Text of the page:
Symptoms include: belligerence or smugness when confronted with the words ‘Imax,’ ‘depth perception’ or ‘Piranha 3D.’ Victims can often be found in a verbal stupor, repeatedly protesting that ‘It will never be more important than the writing! It will never be more important than character developmeeeeeeent!’ Cure: as yet unknown.
3D film is undoubtedly the future of cinema. Blockbusters like the recent sci-fi epic ‘Prometheus’, or the upcoming fantasy film ‘The Hobbit’ are clearly attesting to this. The rash of reworked and repackaged oldies (George Lucas, I’m looking at you) making it back onto the big screen, in three shiny new dimensions, is proof that people love the 3D experience. 3D films are going to get bigger, badder and more unbelievable. With the increasing popularity of 3D televisions, 3D Blu-rays and even 3D games, it’s becoming pretty clear that 2 dimensions, bad, three dimensions, super. But is it really true? Is 3D cinema really all it’s cracked up to be?
After months of incessant ribbing from 3D-loving pals, I finally stepped up to the plate and bought a ticket for my first 3D film. Admittedly that film was ‘Pirates of the Caribbean: On Stranger Tides’, a movie so devoid of wit or plot that even the inimitable Mister Depp couldn’t save it. But having been promised a smorgasbord of visual treats so juicy that even the biggest cinematic stinker would be transformed, I dived in anyway. And I was truly, undeniably impressed. For about four minutes. I watched the specially made 3D trailers open mouthed and unbelieving. Brightly coloured balloons shot from the cinema screen, a catapult was fired and I flinched as its missile seemed to speed towards me. For four minutes I sat glued to the screen. And then the film started, and I realised my mistake.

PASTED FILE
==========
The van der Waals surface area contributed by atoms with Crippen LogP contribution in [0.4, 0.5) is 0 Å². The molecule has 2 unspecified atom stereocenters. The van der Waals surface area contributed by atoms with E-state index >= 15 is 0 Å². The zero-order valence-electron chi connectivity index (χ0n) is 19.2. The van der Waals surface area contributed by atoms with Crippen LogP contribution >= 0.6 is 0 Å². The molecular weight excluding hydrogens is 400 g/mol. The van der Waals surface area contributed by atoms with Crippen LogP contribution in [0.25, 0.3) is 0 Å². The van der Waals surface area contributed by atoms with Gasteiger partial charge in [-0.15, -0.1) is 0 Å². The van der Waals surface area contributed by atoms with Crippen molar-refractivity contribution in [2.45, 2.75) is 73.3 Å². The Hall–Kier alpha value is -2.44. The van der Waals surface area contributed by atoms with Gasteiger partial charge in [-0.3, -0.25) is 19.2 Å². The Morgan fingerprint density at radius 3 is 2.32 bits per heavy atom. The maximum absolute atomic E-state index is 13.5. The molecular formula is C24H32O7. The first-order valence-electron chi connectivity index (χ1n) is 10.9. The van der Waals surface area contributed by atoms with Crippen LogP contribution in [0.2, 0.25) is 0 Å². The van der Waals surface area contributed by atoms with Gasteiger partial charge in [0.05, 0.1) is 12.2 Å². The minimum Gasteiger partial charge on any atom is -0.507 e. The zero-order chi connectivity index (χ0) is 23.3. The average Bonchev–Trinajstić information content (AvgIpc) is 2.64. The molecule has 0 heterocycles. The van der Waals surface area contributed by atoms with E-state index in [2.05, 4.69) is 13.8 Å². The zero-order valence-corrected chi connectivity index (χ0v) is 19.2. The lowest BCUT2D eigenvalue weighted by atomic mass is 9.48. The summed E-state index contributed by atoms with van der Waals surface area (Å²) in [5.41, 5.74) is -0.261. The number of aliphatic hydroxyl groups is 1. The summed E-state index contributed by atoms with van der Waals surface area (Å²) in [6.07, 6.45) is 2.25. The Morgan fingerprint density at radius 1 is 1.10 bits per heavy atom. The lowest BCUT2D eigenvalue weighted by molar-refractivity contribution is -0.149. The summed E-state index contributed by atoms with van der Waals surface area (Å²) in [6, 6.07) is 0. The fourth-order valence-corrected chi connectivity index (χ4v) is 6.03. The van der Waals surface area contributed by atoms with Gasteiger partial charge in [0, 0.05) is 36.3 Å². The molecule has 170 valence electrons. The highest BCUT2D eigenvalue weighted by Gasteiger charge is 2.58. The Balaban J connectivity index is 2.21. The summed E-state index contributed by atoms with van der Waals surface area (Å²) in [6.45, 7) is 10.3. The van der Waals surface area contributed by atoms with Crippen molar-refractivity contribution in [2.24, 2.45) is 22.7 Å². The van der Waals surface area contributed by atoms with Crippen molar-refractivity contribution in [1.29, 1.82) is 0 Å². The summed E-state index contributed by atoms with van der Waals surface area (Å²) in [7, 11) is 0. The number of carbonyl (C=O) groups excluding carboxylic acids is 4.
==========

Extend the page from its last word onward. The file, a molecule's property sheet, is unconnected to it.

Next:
After 136 minutes of watching actors find inexplicable reasons to point a sword or a finger into the middle distance, I worked out just why the promises of 3D film are so empty. Not every frame of every shot can be designed to achieve three dimensional wonder. So what a 3D film actually gives an audience is maybe 40 minutes (if you’re lucky) of visual spectacle, and 90 minutes of having to watch a regular movie wearing dark, uncomfortable spectacles.
And if like most lovers of 3D film, you’re thinking that a movies entertainment factor is directly linked to its levels of action, you’d probably be right. The more action in the movie, the more exciting the 3D effects, that’s just common sense. And this, my friends is where it all goes wrong. The 3D phenomenon is bad for cinema. It’s a death knell for dialogue driven films, for films that don’t rely on explosions or sword fights. Now I don’t mind a good action movie. Die Hard, Lethal Weapon, The Bourne Identity, they’re all corkers. But the real masterpieces, the shining golden nuggets of cinema that stick with a person, are those that 3D is bound to destroy. Transformers, Alice in Wonderland, Avatar; they may look impressive but are they any good? Strip away the bits where the blue man inexplicably swings his way out of the screen. Get rid of the technical glitz and CGI, the 3D bells and whistles, and what are you really left with? You’re left with poorly written stories, paper thin characterisation and more action sequences than sense. Imagine how much easier it is to make a hit film if visual ‘dazzle’ is all that’s necessary? I mean come on, Piranha 3DD? Has 3D cinema not inflicted enough evil upon the world?
But don’t worry. I’ll wait until the release of ‘Piranha 12: When Puns Attack’ before I say, ‘I told you so.’